One of the people connected was from Florida. Another woman cut across the conversation and said she and others were heading down to Florida to monitor these elections — was there a place for them to stay? She wanted to avoid a hotel room. The man paused, and then replied that they were replacing the floor of their home, which was lost during the hurricane, and couldn’t offer a place; but he’d recommend some good places to stay.

(Something all those with good intentions might think on — how much is all of this imposing on a state that’s been badly battered by storms not that long ago, and is now faced with a mass convergence from outsiders, in order to Monitor the Polls. Poor Floridians, yet another hurricane: Hurricane “Oh-hell-we’re-really-screwed-now.”)

Anyway, back to the conference. We were directed to another web page which has a bunch of links. I look for something about technology. There is, but this is for the Poll Monitor people — those monitoring the voting machines. I’m not doing this; my assignment is to provide tech support for the people in the lawyer’s office that are getting incident reports from the field.

And I really don’t want to hear the history of voting machines.

“Someone is leaving the conference.”

In a few days time I have to go somewhere in Kansas City, at sometime during the day, and do something that may or may not be related to technology for something that may or may not have to do with the election. And this is the organization that is monitoring the use of electronic voting machines–to make sure they work right, and that no irregularities occur.

This election is in deep, serious trouble.



Recovered from the Wayback Machine

Excuse me.

The Delta Airlines flight attendant was not fired for blogging. She was fired for posting photos of herself in a rather provocative pose, wearing her uniform, on one of her company’s planes.

She was fired for posting the photo, and that specific photo I have no doubt – not for blogging. If she had posted the photo outside of the weblog, guess what? I have no doubts she would have still been fired.


Following on the theme

Recovered from the Wayback Machine.

Following on the theme of how we can have a lovely time in London, thanks to RDF and the seman…ooops! Semantic Web, has pointed to another set of RDF data related to travel: OpenGuides .

According to the site, OpenGuides is a network of free, community-maintained “wiki” city guides to which anyone can contribute. More importantly, the organization promises to ensure openness of the data by providing RDF/XML for each travel node.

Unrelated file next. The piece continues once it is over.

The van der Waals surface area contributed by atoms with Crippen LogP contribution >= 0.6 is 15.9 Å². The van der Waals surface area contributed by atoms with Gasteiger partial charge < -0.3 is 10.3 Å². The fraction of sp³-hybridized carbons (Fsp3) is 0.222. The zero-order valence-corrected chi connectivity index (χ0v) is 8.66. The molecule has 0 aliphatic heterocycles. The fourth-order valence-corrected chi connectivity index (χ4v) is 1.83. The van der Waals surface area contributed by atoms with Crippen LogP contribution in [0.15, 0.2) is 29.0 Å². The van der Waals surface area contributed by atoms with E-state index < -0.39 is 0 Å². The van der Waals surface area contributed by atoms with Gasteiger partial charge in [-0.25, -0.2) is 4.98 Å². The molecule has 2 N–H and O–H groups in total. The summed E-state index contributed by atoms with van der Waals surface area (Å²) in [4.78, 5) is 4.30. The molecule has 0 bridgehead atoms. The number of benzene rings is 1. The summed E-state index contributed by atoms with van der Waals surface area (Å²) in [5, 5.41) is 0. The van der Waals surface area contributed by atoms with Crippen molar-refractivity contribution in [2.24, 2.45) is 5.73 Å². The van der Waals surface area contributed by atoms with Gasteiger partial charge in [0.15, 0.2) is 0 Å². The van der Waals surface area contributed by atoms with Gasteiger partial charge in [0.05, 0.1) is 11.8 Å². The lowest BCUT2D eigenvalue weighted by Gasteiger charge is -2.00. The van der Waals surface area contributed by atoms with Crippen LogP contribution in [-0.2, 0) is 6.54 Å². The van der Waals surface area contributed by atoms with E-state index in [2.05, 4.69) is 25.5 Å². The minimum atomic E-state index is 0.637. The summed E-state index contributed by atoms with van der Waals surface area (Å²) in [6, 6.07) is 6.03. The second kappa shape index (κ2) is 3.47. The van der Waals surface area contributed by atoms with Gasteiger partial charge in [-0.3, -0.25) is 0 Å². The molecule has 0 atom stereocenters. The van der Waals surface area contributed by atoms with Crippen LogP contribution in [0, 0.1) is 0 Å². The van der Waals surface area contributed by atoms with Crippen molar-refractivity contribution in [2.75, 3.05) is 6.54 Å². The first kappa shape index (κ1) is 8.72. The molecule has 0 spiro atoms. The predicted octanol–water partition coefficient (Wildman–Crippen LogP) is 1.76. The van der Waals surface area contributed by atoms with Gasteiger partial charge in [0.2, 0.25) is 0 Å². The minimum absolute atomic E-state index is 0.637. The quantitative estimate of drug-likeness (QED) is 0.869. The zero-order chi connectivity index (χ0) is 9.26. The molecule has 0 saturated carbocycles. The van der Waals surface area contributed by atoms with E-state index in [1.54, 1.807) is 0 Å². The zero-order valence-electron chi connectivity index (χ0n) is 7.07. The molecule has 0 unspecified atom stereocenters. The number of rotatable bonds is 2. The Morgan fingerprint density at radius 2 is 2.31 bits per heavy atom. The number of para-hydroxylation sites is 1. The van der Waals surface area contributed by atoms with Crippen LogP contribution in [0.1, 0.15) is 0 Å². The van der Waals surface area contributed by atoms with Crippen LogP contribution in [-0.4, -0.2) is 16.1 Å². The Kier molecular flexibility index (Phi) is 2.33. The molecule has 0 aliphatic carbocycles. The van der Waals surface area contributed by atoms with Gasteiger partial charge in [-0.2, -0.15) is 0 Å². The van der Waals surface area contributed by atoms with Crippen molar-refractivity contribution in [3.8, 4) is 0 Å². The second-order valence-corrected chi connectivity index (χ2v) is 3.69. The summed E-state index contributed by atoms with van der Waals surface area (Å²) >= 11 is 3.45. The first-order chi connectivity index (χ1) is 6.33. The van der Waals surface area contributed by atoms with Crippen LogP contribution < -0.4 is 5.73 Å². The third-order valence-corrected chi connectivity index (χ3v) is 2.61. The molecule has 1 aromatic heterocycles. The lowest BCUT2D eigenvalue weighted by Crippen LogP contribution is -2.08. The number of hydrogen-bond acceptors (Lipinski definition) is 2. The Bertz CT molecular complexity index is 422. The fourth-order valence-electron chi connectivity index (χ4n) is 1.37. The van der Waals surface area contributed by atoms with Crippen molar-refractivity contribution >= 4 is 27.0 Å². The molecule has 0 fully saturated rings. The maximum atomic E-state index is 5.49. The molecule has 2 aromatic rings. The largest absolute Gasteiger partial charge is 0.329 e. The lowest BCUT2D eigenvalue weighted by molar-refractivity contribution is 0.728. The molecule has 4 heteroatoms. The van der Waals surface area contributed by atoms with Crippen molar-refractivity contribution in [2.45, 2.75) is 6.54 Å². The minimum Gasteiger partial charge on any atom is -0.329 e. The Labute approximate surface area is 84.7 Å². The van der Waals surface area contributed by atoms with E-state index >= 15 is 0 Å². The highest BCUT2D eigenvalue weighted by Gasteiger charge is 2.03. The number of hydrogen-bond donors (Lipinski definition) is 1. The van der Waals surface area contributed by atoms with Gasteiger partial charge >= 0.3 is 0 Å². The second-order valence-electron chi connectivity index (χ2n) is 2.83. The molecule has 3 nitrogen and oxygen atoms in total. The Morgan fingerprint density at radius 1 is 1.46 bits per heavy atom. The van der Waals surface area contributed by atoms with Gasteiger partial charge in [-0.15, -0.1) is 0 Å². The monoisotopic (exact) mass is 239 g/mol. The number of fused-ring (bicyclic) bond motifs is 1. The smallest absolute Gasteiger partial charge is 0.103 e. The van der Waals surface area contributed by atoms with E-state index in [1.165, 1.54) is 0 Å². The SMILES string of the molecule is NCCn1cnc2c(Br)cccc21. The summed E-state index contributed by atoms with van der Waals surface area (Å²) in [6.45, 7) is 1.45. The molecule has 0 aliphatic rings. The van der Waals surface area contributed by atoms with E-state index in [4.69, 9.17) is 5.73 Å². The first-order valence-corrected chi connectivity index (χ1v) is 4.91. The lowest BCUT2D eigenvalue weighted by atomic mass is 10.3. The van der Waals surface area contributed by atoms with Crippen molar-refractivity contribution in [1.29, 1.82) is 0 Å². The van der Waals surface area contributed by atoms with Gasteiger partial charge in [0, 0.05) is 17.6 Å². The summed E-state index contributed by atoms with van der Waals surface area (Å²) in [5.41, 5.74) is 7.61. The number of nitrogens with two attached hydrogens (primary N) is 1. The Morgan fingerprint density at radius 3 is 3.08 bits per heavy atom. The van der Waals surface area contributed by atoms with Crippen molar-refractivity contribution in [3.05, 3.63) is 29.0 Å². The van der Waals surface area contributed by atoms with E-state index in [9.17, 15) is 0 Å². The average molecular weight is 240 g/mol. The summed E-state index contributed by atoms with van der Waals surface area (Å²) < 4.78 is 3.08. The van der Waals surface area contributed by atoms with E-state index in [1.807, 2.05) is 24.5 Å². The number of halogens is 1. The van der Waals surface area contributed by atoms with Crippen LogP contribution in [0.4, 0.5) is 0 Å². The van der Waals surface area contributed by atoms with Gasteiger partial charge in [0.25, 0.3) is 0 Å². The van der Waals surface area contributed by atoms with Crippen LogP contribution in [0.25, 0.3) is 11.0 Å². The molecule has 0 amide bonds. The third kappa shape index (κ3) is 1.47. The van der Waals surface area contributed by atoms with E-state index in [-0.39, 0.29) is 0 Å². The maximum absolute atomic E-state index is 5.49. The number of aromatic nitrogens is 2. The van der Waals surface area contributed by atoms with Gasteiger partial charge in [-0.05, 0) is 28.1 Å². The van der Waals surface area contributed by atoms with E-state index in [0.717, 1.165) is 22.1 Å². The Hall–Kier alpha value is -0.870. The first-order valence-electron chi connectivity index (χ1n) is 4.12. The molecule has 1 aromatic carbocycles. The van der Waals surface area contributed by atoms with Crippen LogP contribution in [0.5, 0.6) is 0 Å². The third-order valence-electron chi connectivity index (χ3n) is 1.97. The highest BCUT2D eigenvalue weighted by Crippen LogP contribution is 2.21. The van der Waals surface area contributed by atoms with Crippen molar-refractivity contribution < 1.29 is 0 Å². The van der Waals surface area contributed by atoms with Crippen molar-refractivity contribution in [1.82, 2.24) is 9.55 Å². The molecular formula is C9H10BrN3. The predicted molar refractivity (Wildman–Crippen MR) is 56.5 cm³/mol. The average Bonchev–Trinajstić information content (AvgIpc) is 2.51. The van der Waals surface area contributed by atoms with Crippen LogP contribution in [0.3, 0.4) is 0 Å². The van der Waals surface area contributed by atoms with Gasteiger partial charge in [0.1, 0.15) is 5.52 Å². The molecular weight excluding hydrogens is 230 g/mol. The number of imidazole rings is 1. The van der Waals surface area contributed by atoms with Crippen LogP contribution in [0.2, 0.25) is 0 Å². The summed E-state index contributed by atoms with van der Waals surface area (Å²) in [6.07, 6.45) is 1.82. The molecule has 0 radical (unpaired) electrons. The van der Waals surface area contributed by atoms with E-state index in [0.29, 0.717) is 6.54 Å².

Now this is both great, and a challenge. You see this is a wiki. By ‘node’, in wiki parlance, this means you get RDF/XML for the pertinent page information. So for London, what you’ll get is:

< ?xml version=”1.0″?>
<rdf :RDF

<rdf :DDescription rdf:about=””>
<dc :title>The Open Guide to London: Home</dc>
<dc :date>2004-10-18T21:51:10</dc>
<dcterms :modified>2004-10-18T21:51:10</dcterms>
<dc :contributor>Earle</dc>
<dc :source rdf:resource=”” />
<wiki :version>70</wiki>
<foaf :topic rdf:resource=”#obj” />

<geo :SpatialThing rdf:ID=”obj” dc:title=”Home”>ies –>
<dc :subject>Wiki Info</dc>

<!– address and geospatial data –>
<city>London</city> <country>United Kingdom</country>

<!– contact information –>


(Sorry for the smiley in the code – an annoying, buggy, piece of clever coding on the part of the WordPress developers inserted it. I don’t use smileys. I detest smileys. No offence FOAF people.)

Of course there is more to London than this. However, you have to access each wiki page, and then access each RDF/XML file to get that pertinent bit of information.

To be effective, one would have to build a bot trained to a wiki architecture (where links may or may not go to something that exists), and that can consume any and all related RDF/XML files. It can then be turned loose at a specific wiki; to return to its owner, engorged with lots of juicy, and fully fleshed, data.


In other words, you would need a wiki-aware Smushbot.


ICANN: Enabling the stalker

You’ve had a weblog for a couple of years. You started out with a Blogspot weblog, but have since started your own domain.

You write about politics, but also about your life and interests, just like most webloggers. You’re aware of not giving away much about yourself, so you don’t talk about work or the private, intimate details of your life.